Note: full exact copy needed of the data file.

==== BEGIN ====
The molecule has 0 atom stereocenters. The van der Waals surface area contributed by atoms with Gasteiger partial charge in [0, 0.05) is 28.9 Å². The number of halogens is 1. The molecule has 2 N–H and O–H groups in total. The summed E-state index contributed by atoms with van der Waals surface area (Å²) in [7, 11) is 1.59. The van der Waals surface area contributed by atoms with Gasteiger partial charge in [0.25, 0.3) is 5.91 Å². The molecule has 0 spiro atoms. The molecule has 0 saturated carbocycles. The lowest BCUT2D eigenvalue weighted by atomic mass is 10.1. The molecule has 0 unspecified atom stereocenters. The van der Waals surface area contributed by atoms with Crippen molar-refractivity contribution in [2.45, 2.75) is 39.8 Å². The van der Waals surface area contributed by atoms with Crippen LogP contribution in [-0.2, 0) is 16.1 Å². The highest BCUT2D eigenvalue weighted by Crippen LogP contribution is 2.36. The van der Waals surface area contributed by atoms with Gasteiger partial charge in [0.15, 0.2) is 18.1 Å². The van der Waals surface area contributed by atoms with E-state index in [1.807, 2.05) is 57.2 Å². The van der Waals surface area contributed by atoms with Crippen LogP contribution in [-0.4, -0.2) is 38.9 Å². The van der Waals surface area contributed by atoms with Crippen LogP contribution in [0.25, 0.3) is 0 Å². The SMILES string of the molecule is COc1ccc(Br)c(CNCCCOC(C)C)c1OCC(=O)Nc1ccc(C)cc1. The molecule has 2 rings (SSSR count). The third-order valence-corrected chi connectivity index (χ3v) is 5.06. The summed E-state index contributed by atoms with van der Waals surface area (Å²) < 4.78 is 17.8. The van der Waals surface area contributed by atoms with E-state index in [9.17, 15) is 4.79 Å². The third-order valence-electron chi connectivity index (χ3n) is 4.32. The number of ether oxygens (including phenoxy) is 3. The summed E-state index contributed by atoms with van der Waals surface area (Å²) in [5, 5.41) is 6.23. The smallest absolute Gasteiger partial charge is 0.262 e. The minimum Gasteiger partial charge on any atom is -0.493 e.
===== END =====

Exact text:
The molecule has 0 atom stereocenters. The van der Waals surface area contributed by atoms with Gasteiger partial charge in [0, 0.05) is 28.9 Å². The number of halogens is 1. The molecule has 2 N–H and O–H groups in total. The summed E-state index contributed by atoms with van der Waals surface area (Å²) in [7, 11) is 1.59. The van der Waals surface area contributed by atoms with Gasteiger partial charge in [0.25, 0.3) is 5.91 Å². The molecule has 0 spiro atoms. The molecule has 0 saturated carbocycles. The lowest BCUT2D eigenvalue weighted by atomic mass is 10.1. The molecule has 0 unspecified atom stereocenters. The van der Waals surface area contributed by atoms with Crippen molar-refractivity contribution in [2.45, 2.75) is 39.8 Å². The van der Waals surface area contributed by atoms with Crippen LogP contribution in [-0.2, 0) is 16.1 Å². The highest BCUT2D eigenvalue weighted by Crippen LogP contribution is 2.36. The van der Waals surface area contributed by atoms with Gasteiger partial charge in [0.15, 0.2) is 18.1 Å². The van der Waals surface area contributed by atoms with E-state index in [1.807, 2.05) is 57.2 Å². The van der Waals surface area contributed by atoms with Crippen LogP contribution in [-0.4, -0.2) is 38.9 Å². The van der Waals surface area contributed by atoms with Crippen LogP contribution in [0.25, 0.3) is 0 Å². The SMILES string of the molecule is COc1ccc(Br)c(CNCCCOC(C)C)c1OCC(=O)Nc1ccc(C)cc1. The molecule has 2 rings (SSSR count). The third-order valence-corrected chi connectivity index (χ3v) is 5.06. The summed E-state index contributed by atoms with van der Waals surface area (Å²) < 4.78 is 17.8. The van der Waals surface area contributed by atoms with E-state index in [9.17, 15) is 4.79 Å². The third-order valence-electron chi connectivity index (χ3n) is 4.32. The number of ether oxygens (including phenoxy) is 3. The summed E-state index contributed by atoms with van der Waals surface area (Å²) in [5, 5.41) is 6.23. The smallest absolute Gasteiger partial charge is 0.262 e. The minimum Gasteiger partial charge on any atom is -0.493 e.